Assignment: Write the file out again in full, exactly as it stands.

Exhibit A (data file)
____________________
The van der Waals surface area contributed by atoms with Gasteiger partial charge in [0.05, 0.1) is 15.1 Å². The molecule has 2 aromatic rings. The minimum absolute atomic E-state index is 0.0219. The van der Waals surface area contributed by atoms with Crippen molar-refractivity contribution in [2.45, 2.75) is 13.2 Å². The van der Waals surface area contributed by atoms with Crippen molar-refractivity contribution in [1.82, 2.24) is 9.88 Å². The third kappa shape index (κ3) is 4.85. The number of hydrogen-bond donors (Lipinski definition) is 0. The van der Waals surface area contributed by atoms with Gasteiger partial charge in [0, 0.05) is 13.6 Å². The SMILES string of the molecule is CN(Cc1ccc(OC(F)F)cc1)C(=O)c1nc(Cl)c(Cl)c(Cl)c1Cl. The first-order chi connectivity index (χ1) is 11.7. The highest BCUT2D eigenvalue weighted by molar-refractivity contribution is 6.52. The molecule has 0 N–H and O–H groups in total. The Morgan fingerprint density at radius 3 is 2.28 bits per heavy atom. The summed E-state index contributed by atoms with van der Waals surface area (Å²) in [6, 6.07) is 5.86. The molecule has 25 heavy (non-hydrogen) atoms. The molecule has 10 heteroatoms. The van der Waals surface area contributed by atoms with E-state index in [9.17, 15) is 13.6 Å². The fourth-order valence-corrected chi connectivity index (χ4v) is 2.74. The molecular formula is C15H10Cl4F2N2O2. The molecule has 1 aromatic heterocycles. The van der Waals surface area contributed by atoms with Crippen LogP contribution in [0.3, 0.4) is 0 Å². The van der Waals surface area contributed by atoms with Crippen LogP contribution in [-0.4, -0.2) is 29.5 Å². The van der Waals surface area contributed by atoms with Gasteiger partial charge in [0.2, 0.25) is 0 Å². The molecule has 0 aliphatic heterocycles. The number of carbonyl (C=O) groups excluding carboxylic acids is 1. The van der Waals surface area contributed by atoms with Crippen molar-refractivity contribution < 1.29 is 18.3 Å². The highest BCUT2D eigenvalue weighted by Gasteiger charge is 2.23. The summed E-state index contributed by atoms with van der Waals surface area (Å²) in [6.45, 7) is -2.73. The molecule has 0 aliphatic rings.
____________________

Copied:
The van der Waals surface area contributed by atoms with Gasteiger partial charge in [0.05, 0.1) is 15.1 Å². The molecule has 2 aromatic rings. The minimum absolute atomic E-state index is 0.0219. The van der Waals surface area contributed by atoms with Crippen molar-refractivity contribution in [2.45, 2.75) is 13.2 Å². The van der Waals surface area contributed by atoms with Crippen molar-refractivity contribution in [1.82, 2.24) is 9.88 Å². The third kappa shape index (κ3) is 4.85. The number of hydrogen-bond donors (Lipinski definition) is 0. The van der Waals surface area contributed by atoms with Gasteiger partial charge in [0, 0.05) is 13.6 Å². The SMILES string of the molecule is CN(Cc1ccc(OC(F)F)cc1)C(=O)c1nc(Cl)c(Cl)c(Cl)c1Cl. The first-order chi connectivity index (χ1) is 11.7. The highest BCUT2D eigenvalue weighted by molar-refractivity contribution is 6.52. The molecule has 0 N–H and O–H groups in total. The Morgan fingerprint density at radius 3 is 2.28 bits per heavy atom. The summed E-state index contributed by atoms with van der Waals surface area (Å²) in [6, 6.07) is 5.86. The molecule has 25 heavy (non-hydrogen) atoms. The molecule has 10 heteroatoms. The van der Waals surface area contributed by atoms with E-state index in [9.17, 15) is 13.6 Å². The fourth-order valence-corrected chi connectivity index (χ4v) is 2.74. The molecular formula is C15H10Cl4F2N2O2. The molecule has 1 aromatic heterocycles. The van der Waals surface area contributed by atoms with Crippen LogP contribution in [0.3, 0.4) is 0 Å². The van der Waals surface area contributed by atoms with Crippen LogP contribution in [-0.4, -0.2) is 29.5 Å². The van der Waals surface area contributed by atoms with Gasteiger partial charge in [0.2, 0.25) is 0 Å². The molecule has 0 aliphatic heterocycles. The number of carbonyl (C=O) groups excluding carboxylic acids is 1. The van der Waals surface area contributed by atoms with Crippen molar-refractivity contribution < 1.29 is 18.3 Å². The highest BCUT2D eigenvalue weighted by Gasteiger charge is 2.23. The summed E-state index contributed by atoms with van der Waals surface area (Å²) in [6.45, 7) is -2.73. The molecule has 0 aliphatic rings.